HELMER INTERVIEW, 16:21 — Stole a couple of machine guns, a bunch of bulletproof vests, a bunch of ammo. Hit a cop over the head with a pistol butt.

LOERZEL: THOSE ACTIONS PARTLY LED TO REGULATION. Franklin Roosevelt's attorney general declared a war on crime, and Congress debated a bill to regulate machine guns. Rifleman magazine warned that the Feds were trying to disarm the American people, but the National Rifle Association said the bill was reasonable. IN 1934, FDR signed the National Firearms Act THAT REQUIRED TOMMY GUN OWNERS TO pay a $200 tax and get permission from the Feds and your local police chief. On July 22, less than a month after FDR signed the law, FBI agents shot Dillinger outside the Biograph Theatre.

DILLINGER NEWSREEL QUOTE: And so ends the career of John Herbert Dillinger, a bullet-riddled carcass on a morgue slab.

LOERZEL: But Helmer says the 1934 law did not keep machine guns away from bad guys.

HELMER INTERVIEW, 24:40 — Criminals didn't have any trouble getting them. They had all kinds of black-market sources.

LOERZEL: John Thompson, the man who made the submachine gun, was not happy when he saw his weapon used by criminals like Capone and Dillinger. Helmer quotes what Thompson said near the end of his life.

HELMER INTERVIEW, 35:27 — It has so grieved me that evil men have stolen my gun and used it for purposes outside our motto, "On the side of law and order."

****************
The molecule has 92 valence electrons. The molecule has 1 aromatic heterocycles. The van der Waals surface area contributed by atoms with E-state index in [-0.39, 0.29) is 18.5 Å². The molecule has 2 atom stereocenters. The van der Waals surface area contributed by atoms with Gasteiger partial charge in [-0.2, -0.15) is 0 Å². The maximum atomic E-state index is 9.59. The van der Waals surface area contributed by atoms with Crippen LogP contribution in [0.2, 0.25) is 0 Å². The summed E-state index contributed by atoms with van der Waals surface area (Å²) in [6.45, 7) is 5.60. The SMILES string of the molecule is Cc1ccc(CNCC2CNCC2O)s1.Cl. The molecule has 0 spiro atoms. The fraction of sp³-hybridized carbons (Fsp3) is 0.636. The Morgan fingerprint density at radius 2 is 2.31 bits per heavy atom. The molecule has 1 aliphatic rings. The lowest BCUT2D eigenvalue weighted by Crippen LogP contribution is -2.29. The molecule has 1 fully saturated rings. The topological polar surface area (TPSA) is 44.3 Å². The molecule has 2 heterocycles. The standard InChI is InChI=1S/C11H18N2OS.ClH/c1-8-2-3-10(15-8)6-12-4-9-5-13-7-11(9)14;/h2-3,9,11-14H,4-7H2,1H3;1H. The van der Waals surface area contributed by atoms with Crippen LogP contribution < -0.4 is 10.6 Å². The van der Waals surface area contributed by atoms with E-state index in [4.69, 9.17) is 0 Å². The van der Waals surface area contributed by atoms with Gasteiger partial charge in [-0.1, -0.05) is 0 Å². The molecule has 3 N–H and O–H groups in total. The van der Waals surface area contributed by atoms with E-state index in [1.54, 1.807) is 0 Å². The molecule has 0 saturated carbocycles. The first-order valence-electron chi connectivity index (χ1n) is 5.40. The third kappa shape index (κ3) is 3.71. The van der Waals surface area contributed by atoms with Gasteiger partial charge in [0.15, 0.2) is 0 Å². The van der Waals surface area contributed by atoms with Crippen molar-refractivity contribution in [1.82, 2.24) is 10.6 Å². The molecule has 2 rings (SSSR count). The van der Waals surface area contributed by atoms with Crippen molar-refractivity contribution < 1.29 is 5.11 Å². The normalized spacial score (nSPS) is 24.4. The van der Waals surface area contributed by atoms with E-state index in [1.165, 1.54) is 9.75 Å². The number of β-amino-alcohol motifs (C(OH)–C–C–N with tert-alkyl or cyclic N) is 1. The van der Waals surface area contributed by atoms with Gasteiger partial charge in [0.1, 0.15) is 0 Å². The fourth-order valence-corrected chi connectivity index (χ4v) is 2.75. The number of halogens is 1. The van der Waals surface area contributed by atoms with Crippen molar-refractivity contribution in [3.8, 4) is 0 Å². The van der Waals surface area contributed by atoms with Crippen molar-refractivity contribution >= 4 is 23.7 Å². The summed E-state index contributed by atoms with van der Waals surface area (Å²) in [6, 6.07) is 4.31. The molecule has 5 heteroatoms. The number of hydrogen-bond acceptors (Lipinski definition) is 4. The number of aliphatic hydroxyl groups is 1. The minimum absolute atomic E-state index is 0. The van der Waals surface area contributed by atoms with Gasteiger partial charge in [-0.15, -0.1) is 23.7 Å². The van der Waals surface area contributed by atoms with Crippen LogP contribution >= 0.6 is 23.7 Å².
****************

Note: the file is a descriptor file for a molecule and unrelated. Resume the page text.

SCARFACE QUOTE 4: (Machine gun fire)

SCARFACE: Ha ha ha ha ha! Ah, look at them monkeys there!

SONG, "MACHINE GUN BLUES" BY PEETIE WHEATSTRAW, 2:25-2:46 (end of track) — I had a little pal, thought the world and all o' me. He looked at me and said, "Ooh, boy, please let your machine gun be."

LOERZEL: Congress outlawed the manufacture of machine guns in 1986. By that time, sophisticated assault weapons were available. Those guns are semiautomatic, so they aren't covered by the laws regulating machine guns. Lindberg says the Tommy gun had already fallen out of favor with gangsters.
LINDBERG INTERVIEW, 25:34 — You could take an automatic weapon like the Thompson gun that weighed maybe 20 pounds and just get a small handheld thing that had the same deadly effect. So the gun became obsolete.
LOERZEL: BUT NOT BEFORE THEY DID AWAY WITH HUNDREDS OF LIVES. Chicago's deadliest year in the Roaring Twenties was 1928, when 333 murders or manslaughters were committed with MACHINE guns. AND TODAY, THE VIOLENCE CONTINUES WITH SMALLER WEAPONS. Chicago had 226 gang-related murders last year. That's three times worse than the annual death toll from gangs in the Capone era.

LOERZEL: For WBEZ, I'm Robert Loerzel.